About World Missile Systems Online

What Systems are Included? 

We have elected to include all systems that are guided and/or perform the same mission as a missile. Earlier the distinction between missiles and unguided weapons was very clear. Missile guidance systems were expensive enough that very few mass weapons had much potential for guidance. The main exceptions were “smart” bombs. Now the distinction is breaking down. Some rockets and artillery shells have trajectory correction systems, akin to simple inertial guidance mechanisms. On the other hand, guided missiles compete with long-range unguided weapons. Often guidance is needed because the earlier weapon was useful only with a mass-destruction warhead (nuclear or chemical) which is no longer considered acceptable. Yet many countries count unguided long-range rockets (FROG and Honest John) as missiles.

The solution adopted here has been to include long-range but not short-range rockets; the break is taken as 25km range. That separates out masses of 122mm barrage rockets. It keeps the NATO MLRS system (which is to be guided in the future). It also keeps the very long-range rockets the Iranians developed as direct counters to the inertially-guided Scud initially fielded by Iraq during the Iran-Iraq War.

Guided bombs and shells have also been included. Some laser-guided bombs achieve ranges quite comparable to those of traditional missiles, such as Bullpup or the Russian Kh-23 (AS-7). Paveway III is powered, and is indistinguishable from any other missile. Guided shells such as the Navy’s EX-171 are often rocket boosted. The developers point out, that the role of the gun is increasingly, that of the first missile stage.

Finding An Answer...

There are five ways to find a particular missile or a characteristic common to many.

By System: This is an alphabetical listing of the entries in the database. Each entry will discuss at least one but could be presenting several missiles. If you don’t find the name of the missile you are looking for, go to By Missile Name Cross-Reference.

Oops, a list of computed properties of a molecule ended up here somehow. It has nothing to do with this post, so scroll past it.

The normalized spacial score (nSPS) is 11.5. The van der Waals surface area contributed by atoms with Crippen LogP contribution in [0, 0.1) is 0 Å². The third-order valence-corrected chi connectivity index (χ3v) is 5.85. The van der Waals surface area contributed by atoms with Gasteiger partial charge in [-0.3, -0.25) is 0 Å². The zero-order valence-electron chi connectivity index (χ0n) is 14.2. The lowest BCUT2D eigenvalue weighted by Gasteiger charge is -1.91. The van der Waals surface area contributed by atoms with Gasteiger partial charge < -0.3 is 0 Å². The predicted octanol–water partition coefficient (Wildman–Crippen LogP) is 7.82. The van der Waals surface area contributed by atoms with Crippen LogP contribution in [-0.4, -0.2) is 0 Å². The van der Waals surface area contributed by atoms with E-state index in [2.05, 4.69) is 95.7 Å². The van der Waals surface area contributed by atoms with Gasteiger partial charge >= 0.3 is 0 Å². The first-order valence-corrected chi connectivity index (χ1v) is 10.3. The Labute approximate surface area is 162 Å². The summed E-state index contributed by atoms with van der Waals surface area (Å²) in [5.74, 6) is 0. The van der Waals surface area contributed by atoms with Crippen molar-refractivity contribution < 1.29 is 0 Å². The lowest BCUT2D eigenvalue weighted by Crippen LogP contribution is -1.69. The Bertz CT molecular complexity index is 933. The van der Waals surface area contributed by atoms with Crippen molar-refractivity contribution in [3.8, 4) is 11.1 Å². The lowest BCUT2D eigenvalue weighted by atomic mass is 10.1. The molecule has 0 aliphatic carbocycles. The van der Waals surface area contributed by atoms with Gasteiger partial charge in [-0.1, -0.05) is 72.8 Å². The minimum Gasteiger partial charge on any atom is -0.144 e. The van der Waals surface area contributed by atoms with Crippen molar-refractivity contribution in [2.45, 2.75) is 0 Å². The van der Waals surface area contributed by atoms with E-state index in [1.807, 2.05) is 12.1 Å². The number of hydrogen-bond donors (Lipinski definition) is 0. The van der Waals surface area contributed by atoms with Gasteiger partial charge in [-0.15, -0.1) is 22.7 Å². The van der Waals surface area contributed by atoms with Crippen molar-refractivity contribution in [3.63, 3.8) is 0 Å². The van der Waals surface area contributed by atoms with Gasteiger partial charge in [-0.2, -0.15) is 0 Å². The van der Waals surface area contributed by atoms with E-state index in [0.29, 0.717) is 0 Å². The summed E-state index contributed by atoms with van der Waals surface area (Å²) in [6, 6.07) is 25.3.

By Missile Name Cross-Reference: Most missiles have at least one name and a designation, i.e. ESSM, RIM-162. The Russian missile designations are particularly hard to follow. Therefore, to facilitate your access to the information, a missile cross-reference table (over 1600 names and designations) is provided. As mentioned above, more than one missile may be included in an entry. Consequently the cross-reference table may provide the only access to the missile you are seeking.

By Mission: Each missile is typed as having one of eight primary missions.

  • Air Defense
  • Anti-Radar
  • Anti-Ship
  • Anti-Tank
  • Missile Defense
  • Rocket
  • Strategic
  • Surface Attack

This access method allows a complete review of all missiles of a particular type irrespective of the country of development.

By Using Nation: This lists all missiles presently in the inventory of the armed forces as well as missiles under development in the country.

By Missile Characteristic: This is only available to those who elect to subscribe to the full query capability of the system. In this case you can pose questions, such as, list all anti-ship missiles with a range longer than 20nm, or air-launched missiles made by a particular company, or air-launched anti-tank missiles. The questions are endless and that is of course why we are providing you a relational database.